Meditation is a powerful practice that is useful for everyone — whether corporate professionals, homemakers, athletes or influencers. We are living an epidemic of stress, fatigue, overwork and declining cognitive health. Meditation gives us a self-healing tool that can help us reshape our brain, transform our behaviour and improve our quality of life. Through it should be an integral part of our daily routine just like eating, brushing or bathing.
However, meditation can be intimidating as it can be very esoteric, making it hard for people to know what they should do when they sit to meditate or how they should respond to thoughts and feelings that keep distracting them from their practice. In this article, I will be sharing five ways in which beginners can start their mindfulness journey with interesting and engaging exercises that are not only effective, but also easy to follow and understand.
But before that, I want to address one common myth around meditation — that meditation means stopping all thoughts. It is nearly impossible to stop your thoughts if you have just started meditating. It is hard for even the most seasoned meditators. Expecting to stop all your thoughts on day one of your meditation practice is like expecting to finish a full marathon on the first day of your running practice. Such an approach to meditation takes too much effort and is highly demotivating.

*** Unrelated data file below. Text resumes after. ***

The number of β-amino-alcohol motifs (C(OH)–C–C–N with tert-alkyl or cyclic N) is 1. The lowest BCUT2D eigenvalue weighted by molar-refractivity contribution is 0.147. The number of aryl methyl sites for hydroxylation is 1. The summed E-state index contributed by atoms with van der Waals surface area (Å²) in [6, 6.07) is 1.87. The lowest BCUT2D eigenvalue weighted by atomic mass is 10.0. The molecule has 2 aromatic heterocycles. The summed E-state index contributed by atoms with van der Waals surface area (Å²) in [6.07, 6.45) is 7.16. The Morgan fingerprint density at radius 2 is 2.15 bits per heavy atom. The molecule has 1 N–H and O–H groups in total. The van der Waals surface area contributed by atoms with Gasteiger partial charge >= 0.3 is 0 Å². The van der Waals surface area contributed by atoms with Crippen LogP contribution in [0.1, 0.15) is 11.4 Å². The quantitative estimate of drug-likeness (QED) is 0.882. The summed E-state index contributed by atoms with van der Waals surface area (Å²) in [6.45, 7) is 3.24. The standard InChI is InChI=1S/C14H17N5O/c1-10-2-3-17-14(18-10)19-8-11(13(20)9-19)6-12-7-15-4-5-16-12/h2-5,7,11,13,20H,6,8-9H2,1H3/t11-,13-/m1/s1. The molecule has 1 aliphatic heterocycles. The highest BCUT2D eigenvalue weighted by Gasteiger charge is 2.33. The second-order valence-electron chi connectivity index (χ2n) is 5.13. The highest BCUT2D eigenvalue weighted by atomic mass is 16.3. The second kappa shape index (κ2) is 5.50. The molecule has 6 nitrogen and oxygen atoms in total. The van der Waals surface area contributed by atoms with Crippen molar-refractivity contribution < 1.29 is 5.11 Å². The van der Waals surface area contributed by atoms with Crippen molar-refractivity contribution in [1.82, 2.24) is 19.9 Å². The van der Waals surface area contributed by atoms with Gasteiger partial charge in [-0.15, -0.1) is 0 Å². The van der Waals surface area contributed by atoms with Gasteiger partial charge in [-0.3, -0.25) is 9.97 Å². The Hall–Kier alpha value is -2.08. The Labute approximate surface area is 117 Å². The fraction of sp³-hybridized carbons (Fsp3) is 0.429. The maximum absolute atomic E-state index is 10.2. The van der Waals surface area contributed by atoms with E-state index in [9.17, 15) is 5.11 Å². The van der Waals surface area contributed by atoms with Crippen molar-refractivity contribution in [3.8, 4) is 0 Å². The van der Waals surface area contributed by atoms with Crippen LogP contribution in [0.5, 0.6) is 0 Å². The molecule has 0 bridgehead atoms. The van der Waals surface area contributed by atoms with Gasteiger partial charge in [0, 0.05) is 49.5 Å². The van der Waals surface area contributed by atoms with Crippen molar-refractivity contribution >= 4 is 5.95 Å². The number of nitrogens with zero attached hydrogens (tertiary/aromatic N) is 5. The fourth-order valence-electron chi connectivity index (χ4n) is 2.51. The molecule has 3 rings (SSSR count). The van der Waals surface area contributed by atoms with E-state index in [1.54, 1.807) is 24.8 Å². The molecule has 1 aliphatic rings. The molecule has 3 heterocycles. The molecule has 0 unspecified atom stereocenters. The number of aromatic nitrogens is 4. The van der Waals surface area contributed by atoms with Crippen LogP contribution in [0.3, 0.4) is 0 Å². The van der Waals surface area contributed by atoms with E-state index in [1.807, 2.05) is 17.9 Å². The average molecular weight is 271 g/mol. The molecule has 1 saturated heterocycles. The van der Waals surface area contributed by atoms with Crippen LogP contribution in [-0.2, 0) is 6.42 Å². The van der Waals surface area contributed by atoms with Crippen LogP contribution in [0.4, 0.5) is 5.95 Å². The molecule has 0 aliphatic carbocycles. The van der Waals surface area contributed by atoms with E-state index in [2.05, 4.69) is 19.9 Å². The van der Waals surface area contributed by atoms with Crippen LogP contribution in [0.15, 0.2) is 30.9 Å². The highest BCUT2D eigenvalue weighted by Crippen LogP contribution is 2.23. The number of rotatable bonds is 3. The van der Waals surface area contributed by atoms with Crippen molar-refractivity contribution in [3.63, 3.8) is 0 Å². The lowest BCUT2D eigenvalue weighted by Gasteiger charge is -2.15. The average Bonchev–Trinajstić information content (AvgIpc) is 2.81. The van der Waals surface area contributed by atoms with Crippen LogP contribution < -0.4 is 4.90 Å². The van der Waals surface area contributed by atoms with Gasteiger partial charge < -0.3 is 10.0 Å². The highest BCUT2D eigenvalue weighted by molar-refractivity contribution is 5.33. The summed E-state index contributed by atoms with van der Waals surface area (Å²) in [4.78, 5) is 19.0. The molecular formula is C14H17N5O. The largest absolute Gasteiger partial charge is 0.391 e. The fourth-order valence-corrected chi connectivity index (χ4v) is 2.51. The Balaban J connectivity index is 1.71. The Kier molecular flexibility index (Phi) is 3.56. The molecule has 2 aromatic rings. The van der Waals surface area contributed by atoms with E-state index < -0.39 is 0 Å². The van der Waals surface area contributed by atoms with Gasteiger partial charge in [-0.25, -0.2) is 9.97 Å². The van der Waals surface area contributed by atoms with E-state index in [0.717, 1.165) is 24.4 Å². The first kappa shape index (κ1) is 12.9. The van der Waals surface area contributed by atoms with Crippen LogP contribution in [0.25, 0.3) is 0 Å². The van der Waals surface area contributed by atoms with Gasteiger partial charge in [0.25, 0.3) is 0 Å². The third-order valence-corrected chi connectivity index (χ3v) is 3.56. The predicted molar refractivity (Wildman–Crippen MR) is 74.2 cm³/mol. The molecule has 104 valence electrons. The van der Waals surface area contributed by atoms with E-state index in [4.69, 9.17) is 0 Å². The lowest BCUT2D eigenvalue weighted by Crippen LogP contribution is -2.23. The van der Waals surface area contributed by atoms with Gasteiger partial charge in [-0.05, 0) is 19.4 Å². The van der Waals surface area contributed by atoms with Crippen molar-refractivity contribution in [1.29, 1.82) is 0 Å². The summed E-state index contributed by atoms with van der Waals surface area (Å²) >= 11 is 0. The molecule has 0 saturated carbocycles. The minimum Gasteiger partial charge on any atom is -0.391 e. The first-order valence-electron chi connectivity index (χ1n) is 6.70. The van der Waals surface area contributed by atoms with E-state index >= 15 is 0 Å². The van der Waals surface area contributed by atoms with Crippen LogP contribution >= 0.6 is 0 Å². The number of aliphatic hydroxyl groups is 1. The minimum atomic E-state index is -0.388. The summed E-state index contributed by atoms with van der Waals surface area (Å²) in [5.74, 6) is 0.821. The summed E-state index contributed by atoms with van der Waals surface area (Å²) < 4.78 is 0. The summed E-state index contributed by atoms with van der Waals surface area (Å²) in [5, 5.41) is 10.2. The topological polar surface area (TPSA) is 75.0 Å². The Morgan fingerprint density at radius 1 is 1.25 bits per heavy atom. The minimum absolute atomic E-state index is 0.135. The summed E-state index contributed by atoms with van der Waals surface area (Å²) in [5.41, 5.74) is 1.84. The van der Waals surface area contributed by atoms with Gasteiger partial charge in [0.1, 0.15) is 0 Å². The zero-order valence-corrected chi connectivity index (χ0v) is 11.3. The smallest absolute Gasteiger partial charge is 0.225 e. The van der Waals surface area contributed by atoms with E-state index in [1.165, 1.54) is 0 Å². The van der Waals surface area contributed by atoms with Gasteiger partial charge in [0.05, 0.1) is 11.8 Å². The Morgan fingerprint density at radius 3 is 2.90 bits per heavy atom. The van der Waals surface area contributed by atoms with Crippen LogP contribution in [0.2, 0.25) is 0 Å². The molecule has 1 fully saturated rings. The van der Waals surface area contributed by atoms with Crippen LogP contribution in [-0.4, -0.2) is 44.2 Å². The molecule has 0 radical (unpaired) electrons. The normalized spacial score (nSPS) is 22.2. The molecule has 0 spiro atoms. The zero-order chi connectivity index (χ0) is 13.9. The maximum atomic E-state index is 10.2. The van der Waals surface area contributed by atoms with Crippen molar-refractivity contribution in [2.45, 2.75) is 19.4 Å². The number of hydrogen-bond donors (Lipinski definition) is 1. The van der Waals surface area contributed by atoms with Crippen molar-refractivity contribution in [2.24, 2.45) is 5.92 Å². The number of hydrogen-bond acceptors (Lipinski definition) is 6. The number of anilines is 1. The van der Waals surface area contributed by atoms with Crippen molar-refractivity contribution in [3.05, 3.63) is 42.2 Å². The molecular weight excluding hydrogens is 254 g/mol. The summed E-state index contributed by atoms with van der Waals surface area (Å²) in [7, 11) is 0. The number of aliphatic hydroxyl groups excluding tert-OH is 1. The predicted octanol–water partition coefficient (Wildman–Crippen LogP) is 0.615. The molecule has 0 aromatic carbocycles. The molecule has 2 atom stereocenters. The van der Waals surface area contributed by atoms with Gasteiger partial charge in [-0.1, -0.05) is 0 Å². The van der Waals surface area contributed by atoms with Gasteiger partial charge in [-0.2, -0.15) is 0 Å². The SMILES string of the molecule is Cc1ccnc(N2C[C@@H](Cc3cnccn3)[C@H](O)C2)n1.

Instead, the goal of meditation should be to bring attention back to your object of meditation each time you get distracted. It’s this repetitive ‘coming back to our meditation object’ that over time trains our mind for better concentration and focus. Just like we lift weights at the gym to develop muscles, we also keep bringing the mind back repeatedly each time it gets distracted by thoughts. Here are a few techniques that can help you develop mental resilience and get you started on your meditation journey.
Find a comfortable sitting position and allow the body and mind to settle down for a few moments. Once ready, pay attention to your breath. Don’t change the pace of your breathing or try to influence the breath in any way. Simply observe as you inhale and exhale. Try to focus on the sensations you feel when you inhale and exhale — almost like you are studying your breath in great detail.
There will be moments when your focus will shift from your breath and you will get lost in thoughts. That’s fine. But as soon as your awareness returns and you have that ‘aha’ moment where you realise you were supposed to be meditating, return to your breath. This way you will keep alternating between getting lost in thoughts and coming back to the breath. This is your meditation practice and with training you will realise that you get less distracted as your ‘concentration muscle’ becomes stronger. To reap these benefits, meditation should be done consistently for 30 minutes a day.